The outside temperature dropped, the dusk-to-dawn lights came on outside the Price Music Building, and slowly a sunny morning turned to dusk as the moon eclipsed the sun at 10:17 a.m.
“It was cool,” said Ruth Meeker, a sophomore music composition major. “It is the first-time that I have seen an eclipse. It was spectacular!”
With special glasses in hand, faculty, staff and students came together in the Quad to watch the solar eclipse.
“When I left my apartment it was warm outside, but as the moon covered the sun, it got cooler,” said Robbie McGowen, a junior English major.
The NCU campus experienced about 99% totality compared to 100% in Corvallis, Salem, and parts of the Oregon Coast.
“It was definitely interesting to see,” said Krystin Dodge, a senior history and Christian ministry major. “I looked at the eclipse through the lens of the astronomy class that I took with Dr. Carrigan.”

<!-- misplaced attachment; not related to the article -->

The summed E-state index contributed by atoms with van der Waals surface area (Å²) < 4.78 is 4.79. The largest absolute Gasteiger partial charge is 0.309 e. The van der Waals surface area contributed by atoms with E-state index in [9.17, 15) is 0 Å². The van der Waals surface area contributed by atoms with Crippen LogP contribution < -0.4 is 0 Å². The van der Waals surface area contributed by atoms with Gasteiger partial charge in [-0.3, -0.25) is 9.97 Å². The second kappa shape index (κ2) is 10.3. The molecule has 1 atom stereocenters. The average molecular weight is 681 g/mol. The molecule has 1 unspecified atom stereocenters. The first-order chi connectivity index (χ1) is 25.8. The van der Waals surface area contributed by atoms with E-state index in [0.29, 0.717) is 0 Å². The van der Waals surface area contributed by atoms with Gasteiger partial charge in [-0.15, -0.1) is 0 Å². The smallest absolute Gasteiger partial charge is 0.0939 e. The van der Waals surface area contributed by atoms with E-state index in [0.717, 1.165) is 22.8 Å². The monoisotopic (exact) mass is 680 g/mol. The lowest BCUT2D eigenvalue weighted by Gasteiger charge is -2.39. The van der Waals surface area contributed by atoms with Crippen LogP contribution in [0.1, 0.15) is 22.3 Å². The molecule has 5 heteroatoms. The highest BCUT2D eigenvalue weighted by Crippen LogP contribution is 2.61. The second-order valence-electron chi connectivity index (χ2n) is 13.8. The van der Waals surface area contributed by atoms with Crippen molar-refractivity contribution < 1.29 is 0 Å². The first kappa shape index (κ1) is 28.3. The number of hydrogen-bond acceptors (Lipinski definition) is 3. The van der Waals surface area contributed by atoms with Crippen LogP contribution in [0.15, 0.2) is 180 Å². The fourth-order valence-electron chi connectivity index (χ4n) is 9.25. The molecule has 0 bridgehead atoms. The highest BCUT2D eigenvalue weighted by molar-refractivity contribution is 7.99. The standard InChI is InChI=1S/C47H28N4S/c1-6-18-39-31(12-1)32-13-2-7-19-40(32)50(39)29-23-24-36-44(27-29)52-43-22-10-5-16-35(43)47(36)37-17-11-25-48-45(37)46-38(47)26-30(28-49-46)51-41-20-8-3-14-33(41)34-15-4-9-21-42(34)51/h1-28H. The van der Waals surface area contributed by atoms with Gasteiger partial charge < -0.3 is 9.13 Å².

The next total eclipse of the sun will be in 2019, but totality will only occur in Argentina and parts of Chile. In the United States, the next total eclipse of the sun will be in 2024, but it will not be as visible in Oregon as the 2017 total eclipse.
“Somewhere in the world there is one or two solar eclipse every year, but few are a total eclipse of the sun,” said Brian Carrigan, Ph.D., associate professor of physics and mathematics. “To have a total eclipse in one particular place is pretty rare.”